Tuesday evening, the entire cell house was given flu shots. Six to ten men were let out at a time to come downstairs to the sergeant's office where two nurses were. It took almost the entire 2nd shift to inoculate about 300 men, although some people elected not to get a shot. I was eating a peanut butter sandwich at the time a guard unlocked my cell door. I took a mug of water with me and the guard said something indiscernible. It sounded like she said I could not bring the water with me. I asked her to repeat herself and was annoyed that was indeed what she had said. Why cannot I bring a cup of water with me so I do not choke on this peanut butter? Was it some security risk? What can I do with water? Later while waiting in line, I watched the female guard. I think she was just being moody. It may be stressful for some women to work here, particularly those who are new hires.

The nurses in an adjoining room to the sergeant's office were women I know. I was somewhat playful but as my cellmate would say "a smart ass". For my attitude, the Polish nurse stuck me hard with the needle. I did not flinch or show any discomfort. She was not going to get any satisfaction from me. The following night, however, she asked me how my arm was. After she left, my cellmate said I had mastered the art of the "flirt-dis" which apparently is being flirtatious while at the same time being disparaging. He thought the nurse was just responding in kind. Sometimes, I am unaware how I come across and am not cognizant of other people's emotions. However, I can also be intentionally provoking.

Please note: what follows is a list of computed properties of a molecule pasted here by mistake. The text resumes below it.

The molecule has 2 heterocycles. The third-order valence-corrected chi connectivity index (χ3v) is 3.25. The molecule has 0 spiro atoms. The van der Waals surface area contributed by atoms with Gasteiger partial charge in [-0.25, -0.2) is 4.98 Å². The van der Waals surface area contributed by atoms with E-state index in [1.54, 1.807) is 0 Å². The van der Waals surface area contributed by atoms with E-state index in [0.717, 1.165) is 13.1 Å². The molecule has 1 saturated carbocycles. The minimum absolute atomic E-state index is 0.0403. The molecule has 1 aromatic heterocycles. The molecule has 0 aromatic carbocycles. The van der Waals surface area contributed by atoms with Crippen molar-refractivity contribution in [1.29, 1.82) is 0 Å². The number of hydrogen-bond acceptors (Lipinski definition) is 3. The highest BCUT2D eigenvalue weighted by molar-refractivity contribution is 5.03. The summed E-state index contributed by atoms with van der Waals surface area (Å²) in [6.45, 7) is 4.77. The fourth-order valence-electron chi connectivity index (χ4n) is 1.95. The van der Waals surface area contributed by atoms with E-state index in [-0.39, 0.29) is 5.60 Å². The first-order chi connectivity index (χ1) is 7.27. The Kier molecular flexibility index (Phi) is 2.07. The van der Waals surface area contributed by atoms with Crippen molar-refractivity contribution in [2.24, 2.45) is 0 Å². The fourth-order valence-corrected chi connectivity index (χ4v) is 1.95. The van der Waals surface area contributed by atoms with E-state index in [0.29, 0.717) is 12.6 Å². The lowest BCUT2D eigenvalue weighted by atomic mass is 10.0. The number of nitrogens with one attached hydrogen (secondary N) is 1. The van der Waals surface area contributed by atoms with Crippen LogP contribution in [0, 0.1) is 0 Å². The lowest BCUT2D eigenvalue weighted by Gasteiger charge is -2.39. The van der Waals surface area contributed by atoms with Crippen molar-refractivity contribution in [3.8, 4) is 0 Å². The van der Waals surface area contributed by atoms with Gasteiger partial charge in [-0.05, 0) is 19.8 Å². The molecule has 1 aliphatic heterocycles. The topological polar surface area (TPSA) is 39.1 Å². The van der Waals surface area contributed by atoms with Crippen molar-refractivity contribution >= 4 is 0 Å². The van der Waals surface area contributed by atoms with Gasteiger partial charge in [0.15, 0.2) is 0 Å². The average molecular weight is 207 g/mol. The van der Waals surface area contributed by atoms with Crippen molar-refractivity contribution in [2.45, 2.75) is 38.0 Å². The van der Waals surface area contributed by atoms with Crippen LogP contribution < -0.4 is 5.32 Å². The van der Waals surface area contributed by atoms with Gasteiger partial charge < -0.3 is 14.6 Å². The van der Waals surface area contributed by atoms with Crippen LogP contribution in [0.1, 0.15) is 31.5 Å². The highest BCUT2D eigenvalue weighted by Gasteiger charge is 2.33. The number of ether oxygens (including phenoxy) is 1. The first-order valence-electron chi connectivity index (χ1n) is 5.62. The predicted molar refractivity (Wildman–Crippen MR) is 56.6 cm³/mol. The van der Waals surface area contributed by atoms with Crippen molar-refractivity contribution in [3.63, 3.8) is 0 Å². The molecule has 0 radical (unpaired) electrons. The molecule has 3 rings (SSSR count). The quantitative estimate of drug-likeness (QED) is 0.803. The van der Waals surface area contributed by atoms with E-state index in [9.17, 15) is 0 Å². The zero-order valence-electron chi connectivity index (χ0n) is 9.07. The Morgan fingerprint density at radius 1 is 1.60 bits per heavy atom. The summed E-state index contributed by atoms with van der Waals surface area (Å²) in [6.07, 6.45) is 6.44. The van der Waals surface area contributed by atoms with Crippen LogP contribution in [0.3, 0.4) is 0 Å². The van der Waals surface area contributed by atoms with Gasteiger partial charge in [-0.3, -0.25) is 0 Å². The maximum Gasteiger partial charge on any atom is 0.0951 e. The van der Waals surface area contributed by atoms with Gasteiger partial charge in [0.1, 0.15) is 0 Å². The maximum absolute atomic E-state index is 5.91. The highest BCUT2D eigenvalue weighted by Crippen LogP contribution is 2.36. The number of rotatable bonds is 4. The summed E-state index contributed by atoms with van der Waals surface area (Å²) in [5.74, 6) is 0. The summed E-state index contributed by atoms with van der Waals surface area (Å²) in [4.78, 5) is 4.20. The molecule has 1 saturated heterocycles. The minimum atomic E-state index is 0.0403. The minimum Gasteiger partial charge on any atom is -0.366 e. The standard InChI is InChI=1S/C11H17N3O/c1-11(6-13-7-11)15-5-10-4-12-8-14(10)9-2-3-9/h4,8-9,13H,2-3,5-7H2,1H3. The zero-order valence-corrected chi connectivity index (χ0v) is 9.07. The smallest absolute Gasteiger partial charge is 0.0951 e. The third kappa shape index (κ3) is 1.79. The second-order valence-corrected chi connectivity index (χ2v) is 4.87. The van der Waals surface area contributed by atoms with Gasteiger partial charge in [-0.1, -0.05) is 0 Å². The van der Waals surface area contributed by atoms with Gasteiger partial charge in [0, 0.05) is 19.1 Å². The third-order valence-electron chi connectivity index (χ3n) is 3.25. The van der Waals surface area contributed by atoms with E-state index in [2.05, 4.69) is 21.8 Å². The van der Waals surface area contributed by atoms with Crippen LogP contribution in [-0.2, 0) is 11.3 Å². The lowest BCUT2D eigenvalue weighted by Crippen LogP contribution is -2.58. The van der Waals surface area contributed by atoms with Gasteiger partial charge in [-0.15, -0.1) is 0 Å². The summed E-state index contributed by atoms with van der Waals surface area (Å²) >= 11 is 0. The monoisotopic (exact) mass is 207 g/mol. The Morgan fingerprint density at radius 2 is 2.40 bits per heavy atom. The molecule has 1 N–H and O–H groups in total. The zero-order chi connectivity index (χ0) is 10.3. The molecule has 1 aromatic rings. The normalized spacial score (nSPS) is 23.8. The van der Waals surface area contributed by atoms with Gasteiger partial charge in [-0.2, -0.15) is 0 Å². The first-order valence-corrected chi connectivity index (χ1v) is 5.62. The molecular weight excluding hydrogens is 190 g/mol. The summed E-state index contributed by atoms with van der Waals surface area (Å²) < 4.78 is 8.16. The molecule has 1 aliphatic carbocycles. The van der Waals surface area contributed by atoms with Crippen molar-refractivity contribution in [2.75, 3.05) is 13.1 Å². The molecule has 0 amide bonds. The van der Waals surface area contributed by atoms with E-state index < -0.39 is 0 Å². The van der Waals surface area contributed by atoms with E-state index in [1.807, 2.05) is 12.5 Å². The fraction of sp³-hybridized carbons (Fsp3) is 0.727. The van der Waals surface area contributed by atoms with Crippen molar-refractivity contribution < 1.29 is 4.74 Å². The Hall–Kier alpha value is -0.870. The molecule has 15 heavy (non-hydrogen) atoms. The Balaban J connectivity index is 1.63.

Wednesday, I had to wait an hour in the cell house holding cage before I was escorted to my visit. The reason for the delay was feed lines were being run very slowly. It was surprising lunch was being served so late and I asked a guard about the matter. He said D and E Houses were let off lockdown and the latter quarter unit was being fed one gallery at a time. The extra security precautions being taken for C House were absurd, but to only allow one gallery of men in the chow hall at one time was even more ridiculous. Even if E House had the most violent prisoners and a few of them had fought with guards early last month, there was no need to drag out feed lines. Administrators were going overboard.